US President George W. Bush addresses Congress (archives)
Photo: Reuters

US Congress quiet on Jewish New Year

Capitol building largely deserted as national lawmaking body marks Rosh Hashana; House to be on recess on Yom Kippur as well

A day after the House of Representatives defeat of a financial bailout plan that sent Wall Street into a frantic downward spiral, the Capitol building was largely deserted Tuesday as Congress marked the Jewish New Year, Rosh Hashana.


Congressional leaders were still actively talking, trying to develop an alternate plan that Congress will approve. But the House was in recess both Tuesday and Wednesday, and the Senate will have no votes until after sundown Wednesday, the end of the holiday according to Orthodox and Conservative synagogues.


Taking off on Rosh Hashana and, a week later, the Jewish day of atonement, Yom Kippur, is a fairly recent practice.


The first Jews were not elected to the House and Senate until the 1840s, and through most of the 19th Century, Congress only met from December through the spring. Because lawmakers could not easily return home in those days, they often met on Christmas Day, December 25, according to Senate historian Donald Ritchie.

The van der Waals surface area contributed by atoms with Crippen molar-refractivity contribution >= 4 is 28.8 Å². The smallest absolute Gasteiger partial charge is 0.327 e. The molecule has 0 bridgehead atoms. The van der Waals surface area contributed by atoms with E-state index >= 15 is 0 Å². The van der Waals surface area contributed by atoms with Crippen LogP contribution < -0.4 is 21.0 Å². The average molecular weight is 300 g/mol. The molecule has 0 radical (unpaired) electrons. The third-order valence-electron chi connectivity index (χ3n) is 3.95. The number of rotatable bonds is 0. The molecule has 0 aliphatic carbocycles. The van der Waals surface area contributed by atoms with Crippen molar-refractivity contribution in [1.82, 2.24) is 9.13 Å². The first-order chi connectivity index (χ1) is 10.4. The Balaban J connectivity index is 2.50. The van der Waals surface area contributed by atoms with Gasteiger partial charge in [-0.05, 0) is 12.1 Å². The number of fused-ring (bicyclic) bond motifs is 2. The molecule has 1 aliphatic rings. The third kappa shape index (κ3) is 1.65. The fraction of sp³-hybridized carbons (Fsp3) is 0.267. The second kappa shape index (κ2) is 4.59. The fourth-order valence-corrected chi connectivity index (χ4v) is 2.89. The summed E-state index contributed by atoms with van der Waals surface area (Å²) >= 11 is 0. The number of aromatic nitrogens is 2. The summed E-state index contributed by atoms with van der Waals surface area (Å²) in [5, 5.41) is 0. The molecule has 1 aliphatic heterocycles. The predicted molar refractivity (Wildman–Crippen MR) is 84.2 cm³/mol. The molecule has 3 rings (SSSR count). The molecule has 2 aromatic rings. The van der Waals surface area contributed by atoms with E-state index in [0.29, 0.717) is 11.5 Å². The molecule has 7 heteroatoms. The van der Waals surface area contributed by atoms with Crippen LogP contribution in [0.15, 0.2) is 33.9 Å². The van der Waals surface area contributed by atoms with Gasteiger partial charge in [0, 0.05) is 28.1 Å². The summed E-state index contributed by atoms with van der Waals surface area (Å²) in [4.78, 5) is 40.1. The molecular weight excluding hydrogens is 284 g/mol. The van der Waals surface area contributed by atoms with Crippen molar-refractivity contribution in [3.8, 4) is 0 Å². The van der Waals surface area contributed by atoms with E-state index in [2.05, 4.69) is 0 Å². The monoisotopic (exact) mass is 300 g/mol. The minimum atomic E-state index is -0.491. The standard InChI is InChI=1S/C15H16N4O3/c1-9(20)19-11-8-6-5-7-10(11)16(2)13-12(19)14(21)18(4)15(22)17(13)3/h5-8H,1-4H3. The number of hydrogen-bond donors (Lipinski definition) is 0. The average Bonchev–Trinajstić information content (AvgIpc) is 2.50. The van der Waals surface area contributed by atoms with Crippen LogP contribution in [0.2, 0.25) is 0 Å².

Even after the schedule changed in the 1930s, Congress generally worked from January through the middle of the year, not conflicting with the Jewish holidays.


Congress started meeting year-round in the 1960s after jet transportation enabled West Coast members to return home more easily. Shortly thereafter, fixed recesses, scheduled around religious and national holidays, became more routine.


Ritchie said that in his three decades of work in Congress, leaders have often threatened to require members to work on Christmas or other major holidays during crunch times, but it has not happened.


פרסום ראשון: 10.01.08, 09:07
 new comment
This will delete your current comment